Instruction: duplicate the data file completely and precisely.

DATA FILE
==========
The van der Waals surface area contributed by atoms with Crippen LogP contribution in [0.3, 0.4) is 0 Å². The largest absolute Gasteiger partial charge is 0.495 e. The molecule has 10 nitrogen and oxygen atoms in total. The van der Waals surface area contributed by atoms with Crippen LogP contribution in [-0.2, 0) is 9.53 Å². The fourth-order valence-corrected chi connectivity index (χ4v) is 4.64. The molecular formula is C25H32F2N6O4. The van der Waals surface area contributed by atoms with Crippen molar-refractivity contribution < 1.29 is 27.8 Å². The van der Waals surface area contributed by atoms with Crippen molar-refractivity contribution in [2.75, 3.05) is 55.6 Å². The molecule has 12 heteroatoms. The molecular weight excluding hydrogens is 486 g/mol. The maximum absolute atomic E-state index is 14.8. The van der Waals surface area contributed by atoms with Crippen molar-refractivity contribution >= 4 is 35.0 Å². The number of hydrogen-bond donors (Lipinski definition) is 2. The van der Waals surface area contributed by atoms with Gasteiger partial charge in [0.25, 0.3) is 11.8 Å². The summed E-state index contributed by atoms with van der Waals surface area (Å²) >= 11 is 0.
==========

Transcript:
The van der Waals surface area contributed by atoms with Crippen LogP contribution in [0.3, 0.4) is 0 Å². The largest absolute Gasteiger partial charge is 0.495 e. The molecule has 10 nitrogen and oxygen atoms in total. The van der Waals surface area contributed by atoms with Crippen LogP contribution in [-0.2, 0) is 9.53 Å². The fourth-order valence-corrected chi connectivity index (χ4v) is 4.64. The molecular formula is C25H32F2N6O4. The van der Waals surface area contributed by atoms with Crippen molar-refractivity contribution < 1.29 is 27.8 Å². The van der Waals surface area contributed by atoms with Crippen molar-refractivity contribution in [2.75, 3.05) is 55.6 Å². The molecule has 12 heteroatoms. The molecular weight excluding hydrogens is 486 g/mol. The maximum absolute atomic E-state index is 14.8. The van der Waals surface area contributed by atoms with Crippen molar-refractivity contribution >= 4 is 35.0 Å². The number of hydrogen-bond donors (Lipinski definition) is 2. The van der Waals surface area contributed by atoms with Gasteiger partial charge in [0.25, 0.3) is 11.8 Å². The summed E-state index contributed by atoms with van der Waals surface area (Å²) >= 11 is 0.